Archive for June, 2012

Shopping for Wedding Bands at Tiffany’s

By Ben Suazo

Shopping for Wedding Bands at Tiffany’s

This is a photo of the ring. The actual rings are being engraved B&D for David’s and D&B for my ring.

 

Took a walk this afternoon to Tiffany’s to meet my partner David to purchase our wedding bands. For several weeks now I have been feeling anxious about this day but not for the reasons one might immediately assume. Two men walking into Tiffany’s shopping for wedding rings. Would they stare? Maybe we would be ignored?  What about all those customers, what would they think? I have been creating and imagining all sorts of things. When I arrived, David was already there. He told me that the wedding section upstairs had some 50 people – all men and women…. straight couples!

I have to admit that I was too busy looking to see if anyone was staring and so was David. Maybe we were being silly, after all, this is “gay marriage” New York? Not surprisingly, we were the only gay men choosing rings…. and as with many instances in our lives, like attending PTA meetings or little league games we are always coming out and the only gay men. They are little courageous steps that challenge us to live freely and be our true selves. It can sometimes be an isolating feeling which only bonds my partner and I even more. Our son will be our ring bearer and I made sure to let the staff know this. It turns out David was feeling the same way.  They were wonderful, by the way and we purchased our wedding bands.  But, one day it will be nice if we didn’t have to have these concerns.

Ben Suazo is Gay Parent magazine’s Marketing and Administrative Assistant.

Forever Dads – One Child’s Empathy

By Tony Zimbardi-Le Mons

Tony Zimbardi and family

The author Tony Zimbardi, far right with (left to right) John, Antonio, and Erik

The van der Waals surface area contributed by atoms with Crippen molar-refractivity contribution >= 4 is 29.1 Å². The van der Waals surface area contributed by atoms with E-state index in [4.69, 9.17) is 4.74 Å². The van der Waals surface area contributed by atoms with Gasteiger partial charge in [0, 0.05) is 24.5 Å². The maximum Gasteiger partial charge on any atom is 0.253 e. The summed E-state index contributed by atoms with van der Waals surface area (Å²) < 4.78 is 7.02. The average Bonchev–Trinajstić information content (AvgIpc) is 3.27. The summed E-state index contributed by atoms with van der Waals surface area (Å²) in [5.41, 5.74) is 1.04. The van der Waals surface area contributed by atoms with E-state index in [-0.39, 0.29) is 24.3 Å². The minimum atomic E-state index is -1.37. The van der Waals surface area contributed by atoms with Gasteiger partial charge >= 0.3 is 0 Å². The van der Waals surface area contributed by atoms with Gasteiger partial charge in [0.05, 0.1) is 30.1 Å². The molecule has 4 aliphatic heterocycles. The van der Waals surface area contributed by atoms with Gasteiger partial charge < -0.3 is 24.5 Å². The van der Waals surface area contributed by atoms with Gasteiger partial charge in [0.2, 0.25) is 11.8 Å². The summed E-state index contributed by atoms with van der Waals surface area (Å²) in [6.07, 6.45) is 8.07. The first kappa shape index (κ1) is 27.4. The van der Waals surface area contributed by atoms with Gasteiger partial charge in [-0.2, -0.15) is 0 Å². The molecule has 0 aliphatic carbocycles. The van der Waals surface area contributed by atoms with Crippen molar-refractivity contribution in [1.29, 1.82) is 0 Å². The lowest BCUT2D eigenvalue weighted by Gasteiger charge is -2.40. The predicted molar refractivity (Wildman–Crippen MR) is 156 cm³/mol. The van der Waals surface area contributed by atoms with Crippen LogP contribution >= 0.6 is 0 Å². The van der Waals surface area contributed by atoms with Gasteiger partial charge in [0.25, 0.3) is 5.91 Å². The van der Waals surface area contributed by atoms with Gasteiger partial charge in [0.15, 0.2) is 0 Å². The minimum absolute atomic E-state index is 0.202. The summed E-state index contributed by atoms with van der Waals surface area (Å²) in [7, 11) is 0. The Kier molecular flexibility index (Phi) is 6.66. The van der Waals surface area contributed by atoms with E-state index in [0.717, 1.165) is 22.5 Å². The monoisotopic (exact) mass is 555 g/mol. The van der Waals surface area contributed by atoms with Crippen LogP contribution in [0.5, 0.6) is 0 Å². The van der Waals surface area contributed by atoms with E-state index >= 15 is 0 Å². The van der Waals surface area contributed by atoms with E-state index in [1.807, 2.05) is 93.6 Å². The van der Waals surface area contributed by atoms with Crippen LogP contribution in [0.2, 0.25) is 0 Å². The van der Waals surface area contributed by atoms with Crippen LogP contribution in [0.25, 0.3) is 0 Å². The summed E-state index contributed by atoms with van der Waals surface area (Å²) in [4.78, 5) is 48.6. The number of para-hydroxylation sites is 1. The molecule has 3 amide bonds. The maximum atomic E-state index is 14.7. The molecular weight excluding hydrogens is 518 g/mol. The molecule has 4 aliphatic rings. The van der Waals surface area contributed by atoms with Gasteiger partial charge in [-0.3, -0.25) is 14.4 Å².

“Tell me again, Papa, who are we visiting in Palm Springs?”  Erik asks from the back-seat.  “Remember guys, my ex, Terry?  We all went Kayaking together when he lived in Long Beach?  Well now he lives in Palm Springs.”  “Oh yeah,” they respond in unison.  It’s early October and Antonio is out of town for the weekend, so I thought I’d take the boys for a father-son getaway to Palm Springs before it gets too cold to go in his pool.

“Hey guys, how are you all?” Terry warmly greets the three of us at the door of his new home in a gated community in Palm Springs.  “Now the first rule of the house boys is that you don’t open any windows or sliding doors beyond where they already are,” Terry begins.  “I put pieces of wood between the open door of the window and the jam so no one can try to break in by sliding any doors or windows further open” Terry adds.   “Why did you do that?” Erik asks.  “Well, because of burglars” Terry answers.  Turning to me, he goes on “You know, the only thing I don’t like about living in this community is that the security walls around the homes are only about seven-feet high, I feel they should be much higher. Why, I could scale one of these security walls myself!”  Terry offers.  I observe the boys getting a little restless.

‘You have burglars here?” John asks a little alarmed.  “Well,’ Terry begins, “Burglars are everywhere, you can never be too careful.”  Don’t you know that burglars are everywhere?  Why I’m sure they have them in your neighborhood too, you can never be too cautious!”  I’m lugging our suitcases into the bedrooms listening to all of this thinking that this is the kind of bad combination of mingling a paranoid aging man and little kids, it’s not sounding too good to me.